Meditation has many benefits, especially in these uncertain times – Reading Eagle

Posted: March 24, 2020 at 2:44 pm

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During this time of uncertainty thats impacting each of us in one way or another, not just here in Berks County, but globally, one thing we have been told to do is to slow down our lives.

Not literally, but with everyones state of normal being turned upside down by the coronavirus pandemic, we are essentially being asked to put things on hold to isolate ourselves.

Things like play dates, greeting the school bus, going to a game, movie, gym or maybe even work are no longer possible at least until we get the go-ahead again, whenever that may be.

While we can look at one of the positives of this situation as the gift of time we have been given to focus on our family at home, slowing down isnt going to be easy for everyone.

Slowing down, when youve been running on adrenaline and cortisol, our two major stress hormones, may not be easy for many at first, said Greg Schweitzer, a wellness coach, educator and professional speaker. One of my clients, a physician, called this syndrome 'hurry-sickness.'"

As the owner of Stress Reduction Resources in Spring Township, Schweitzer provides educational workshops on meditation, more specifically what he refers to as effortless meditation.

Effortless meditation encapsulates the idea that it takes literally no effort in terms of any physical exertion to practice meditation.

It is completely effortless, he said. We are not doing much to get a great benefit.

Greg Schweitzer, wellness coach, educator and public speaker.

His approach centers on a mantra-based practice, and Schweitzer said that after just a few days of keeping up with it, you can begin to reap benefits that include feeling happier, having more energy, feeling more awake and more alert, leading to a more enjoyable life.

The mantra is our vehicle to get from that active, turbulent mind to the peaceful mind the mind wants to go there without effort, he said.

Schweitzer, who worked with Deepak Chopra in the 1990s, describes meditation as a natural medicine that heals and has the potential to literally transform peoples lives.

During meditation we experience a very deep state of rest, deeper than what we experience in sleep science shows, he said.

Schweitzer recommends spending 15 to 20 minutes twice a day for maximum benefit to impact your day in positive ways, a small investment of time that has great rewards.

The key is to commit to the practice, to make it as natural as brushing your teeth. If you are short on time on a given day, Schweitzer offered some advice.

If you feel you cant do it for 15 minutes, go for 10 or 5, he said. Anything is better than nothing.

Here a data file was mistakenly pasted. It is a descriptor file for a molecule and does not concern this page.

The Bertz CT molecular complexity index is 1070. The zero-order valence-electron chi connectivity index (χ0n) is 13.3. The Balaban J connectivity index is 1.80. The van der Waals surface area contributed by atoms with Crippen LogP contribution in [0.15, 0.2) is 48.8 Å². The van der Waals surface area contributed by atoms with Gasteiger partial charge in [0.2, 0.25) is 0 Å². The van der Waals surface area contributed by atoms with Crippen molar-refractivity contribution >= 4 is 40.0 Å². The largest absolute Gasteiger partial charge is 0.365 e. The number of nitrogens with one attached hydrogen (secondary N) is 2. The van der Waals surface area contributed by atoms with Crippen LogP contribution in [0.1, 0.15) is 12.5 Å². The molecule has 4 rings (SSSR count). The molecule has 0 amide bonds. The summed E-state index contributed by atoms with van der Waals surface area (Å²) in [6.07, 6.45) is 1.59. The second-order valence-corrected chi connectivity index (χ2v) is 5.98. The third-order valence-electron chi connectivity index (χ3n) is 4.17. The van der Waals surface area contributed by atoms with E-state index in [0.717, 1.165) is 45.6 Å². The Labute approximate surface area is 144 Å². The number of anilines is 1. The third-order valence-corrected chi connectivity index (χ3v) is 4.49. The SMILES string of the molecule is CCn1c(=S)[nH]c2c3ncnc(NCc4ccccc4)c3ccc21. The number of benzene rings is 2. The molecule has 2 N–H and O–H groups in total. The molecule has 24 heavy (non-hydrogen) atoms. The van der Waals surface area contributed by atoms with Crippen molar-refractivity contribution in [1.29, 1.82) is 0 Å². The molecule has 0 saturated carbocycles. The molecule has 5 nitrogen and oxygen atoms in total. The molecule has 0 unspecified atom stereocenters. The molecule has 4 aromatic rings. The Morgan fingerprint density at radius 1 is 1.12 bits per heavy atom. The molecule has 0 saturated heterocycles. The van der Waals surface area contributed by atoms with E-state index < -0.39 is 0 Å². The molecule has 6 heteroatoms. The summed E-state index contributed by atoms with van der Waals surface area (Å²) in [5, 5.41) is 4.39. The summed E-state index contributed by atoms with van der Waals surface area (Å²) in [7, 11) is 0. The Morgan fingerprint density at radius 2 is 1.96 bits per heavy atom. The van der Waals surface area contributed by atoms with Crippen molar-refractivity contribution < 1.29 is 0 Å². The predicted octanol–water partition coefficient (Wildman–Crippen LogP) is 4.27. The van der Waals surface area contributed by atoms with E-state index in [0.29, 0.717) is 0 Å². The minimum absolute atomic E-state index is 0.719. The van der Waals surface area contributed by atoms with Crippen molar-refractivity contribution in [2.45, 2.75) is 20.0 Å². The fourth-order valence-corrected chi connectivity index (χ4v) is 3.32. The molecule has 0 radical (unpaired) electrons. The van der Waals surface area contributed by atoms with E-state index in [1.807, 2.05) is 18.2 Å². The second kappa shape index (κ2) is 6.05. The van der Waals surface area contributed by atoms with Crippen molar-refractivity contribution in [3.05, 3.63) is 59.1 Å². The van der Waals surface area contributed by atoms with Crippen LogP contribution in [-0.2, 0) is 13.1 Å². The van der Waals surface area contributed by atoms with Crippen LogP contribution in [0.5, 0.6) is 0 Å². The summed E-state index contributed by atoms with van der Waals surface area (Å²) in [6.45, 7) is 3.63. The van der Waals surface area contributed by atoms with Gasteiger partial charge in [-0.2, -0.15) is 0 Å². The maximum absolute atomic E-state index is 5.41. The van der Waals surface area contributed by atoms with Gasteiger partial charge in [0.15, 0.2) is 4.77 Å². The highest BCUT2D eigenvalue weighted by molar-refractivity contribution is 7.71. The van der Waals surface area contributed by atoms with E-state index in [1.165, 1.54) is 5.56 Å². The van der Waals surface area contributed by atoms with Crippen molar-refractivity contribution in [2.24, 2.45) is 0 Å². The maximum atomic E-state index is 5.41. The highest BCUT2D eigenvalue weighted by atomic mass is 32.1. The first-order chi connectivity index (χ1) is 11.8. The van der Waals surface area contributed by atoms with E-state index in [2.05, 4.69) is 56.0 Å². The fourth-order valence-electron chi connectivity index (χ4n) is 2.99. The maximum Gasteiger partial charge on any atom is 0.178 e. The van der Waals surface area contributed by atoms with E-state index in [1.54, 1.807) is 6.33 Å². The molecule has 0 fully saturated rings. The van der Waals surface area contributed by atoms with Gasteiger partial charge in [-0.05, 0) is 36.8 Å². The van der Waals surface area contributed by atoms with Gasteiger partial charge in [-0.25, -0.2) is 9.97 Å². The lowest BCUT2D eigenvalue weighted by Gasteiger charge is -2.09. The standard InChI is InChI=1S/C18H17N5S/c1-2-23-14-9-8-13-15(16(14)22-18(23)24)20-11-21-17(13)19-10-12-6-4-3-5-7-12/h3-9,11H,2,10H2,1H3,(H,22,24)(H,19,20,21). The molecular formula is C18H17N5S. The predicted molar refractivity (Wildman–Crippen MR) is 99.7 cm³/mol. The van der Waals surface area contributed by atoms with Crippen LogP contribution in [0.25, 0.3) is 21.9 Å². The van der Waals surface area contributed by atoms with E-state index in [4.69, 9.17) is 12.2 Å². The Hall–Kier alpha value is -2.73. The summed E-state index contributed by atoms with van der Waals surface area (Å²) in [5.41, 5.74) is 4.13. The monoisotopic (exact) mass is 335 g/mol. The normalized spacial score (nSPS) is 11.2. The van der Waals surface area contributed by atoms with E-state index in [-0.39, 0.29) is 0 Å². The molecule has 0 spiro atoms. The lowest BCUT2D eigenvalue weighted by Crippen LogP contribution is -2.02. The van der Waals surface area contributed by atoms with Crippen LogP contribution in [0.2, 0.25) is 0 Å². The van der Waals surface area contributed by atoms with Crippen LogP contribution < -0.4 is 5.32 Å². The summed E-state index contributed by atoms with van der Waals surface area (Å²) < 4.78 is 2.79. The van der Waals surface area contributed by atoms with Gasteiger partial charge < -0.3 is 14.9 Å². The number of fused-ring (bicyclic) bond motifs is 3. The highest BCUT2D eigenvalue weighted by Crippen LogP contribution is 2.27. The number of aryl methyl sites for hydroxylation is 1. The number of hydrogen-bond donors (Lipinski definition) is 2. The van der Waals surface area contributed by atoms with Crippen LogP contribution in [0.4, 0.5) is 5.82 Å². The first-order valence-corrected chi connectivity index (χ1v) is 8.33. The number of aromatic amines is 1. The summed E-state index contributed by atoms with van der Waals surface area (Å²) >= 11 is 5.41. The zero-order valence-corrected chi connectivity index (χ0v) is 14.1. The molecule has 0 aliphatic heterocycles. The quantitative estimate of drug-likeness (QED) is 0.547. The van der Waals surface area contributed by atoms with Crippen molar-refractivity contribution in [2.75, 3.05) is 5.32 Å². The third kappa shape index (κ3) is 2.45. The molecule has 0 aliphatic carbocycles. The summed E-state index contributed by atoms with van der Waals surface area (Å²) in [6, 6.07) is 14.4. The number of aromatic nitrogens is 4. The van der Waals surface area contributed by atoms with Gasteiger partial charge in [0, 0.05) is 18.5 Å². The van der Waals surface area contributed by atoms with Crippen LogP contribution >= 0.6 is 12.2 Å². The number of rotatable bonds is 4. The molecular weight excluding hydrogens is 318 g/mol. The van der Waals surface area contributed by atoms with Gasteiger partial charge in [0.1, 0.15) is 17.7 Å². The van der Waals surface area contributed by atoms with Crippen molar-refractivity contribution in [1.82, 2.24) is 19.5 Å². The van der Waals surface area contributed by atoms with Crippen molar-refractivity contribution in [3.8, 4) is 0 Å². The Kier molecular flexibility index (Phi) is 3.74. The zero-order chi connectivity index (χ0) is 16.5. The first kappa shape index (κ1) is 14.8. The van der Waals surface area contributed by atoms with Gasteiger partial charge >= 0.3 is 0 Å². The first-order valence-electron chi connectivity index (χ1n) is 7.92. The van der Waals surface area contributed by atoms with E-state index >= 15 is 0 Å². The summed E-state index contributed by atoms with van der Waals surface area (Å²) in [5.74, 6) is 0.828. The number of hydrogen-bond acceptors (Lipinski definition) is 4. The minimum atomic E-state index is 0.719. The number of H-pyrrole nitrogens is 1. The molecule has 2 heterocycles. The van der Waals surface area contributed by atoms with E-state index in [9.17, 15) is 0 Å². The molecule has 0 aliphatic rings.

Schweitzer said that to meditate you can sit in a way that makes you comfortable, whether on the ground or in a chair or even on your bed. And you dont have to wear any special clothes.

You dont have to sit in the lotus position, he said. If you had back surgery or are ill and need to lie down to be comfortable, that is fine.

You don't have to wear any special clothes and can sit comfortably in a chair to meditate.

Whether you take a workshop or learn through research online, if you are curious as to how meditation may benefit you, now may be an optimal time for you to learn more about it and give it a try, particularly to help manage any stress associated with the current health crisis.

Chronic stress and pressure is an irritant to our health and well-being, Schweitzer said, adding it can be released during meditation practice. The deep rest, peace and calm that meditation brings are healing for our physical, mental and emotional health.

Since the practice of meditation is typically done on our own time, doesnt require a special location and doesnt cost a dime, it is ideal to do at home.

We can experience the benefit of meditation even if we are isolated or quarantined, he said. We are not dependent upon anyone to deliver this service to us.

You may be wondering what the best time is to fit meditation in if demands at home for your attention are at an all-time high with kids off from school.

If you have young children, an ideal time may be when they are taking their morning and/or afternoon naps.

If your children are older, you can serve as a good role model for self-care by letting them know you will be taking time for yourself to meditate, with ideal times being mid-morning and just before dinner times when you may feel in need of a reset to maximize the rest of your day.

Schweitzer said when he started meditating 45 years ago, he was able to cut out coffee to get himself through the day.

I wasnt relying on caffeine to kickstart my alertness and adrenaline, he said.

The key to reaping the most benefits is being consistent. Once you begin dedicating time to meditation twice daily, you will most likely come to view it as an essential part of your day.

Meditation has the potential to feel like a mini-vacation, something that might greatly enrich your life with minimal effort.

Meditation is self-care at its finest, Schweitzer said. With regular practice, life after meditation quickly becomes more satisfying, enjoyable and healthier it is so important to our life.

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Meditation has many benefits, especially in these uncertain times - Reading Eagle

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March 24th, 2020 at 2:44 pm

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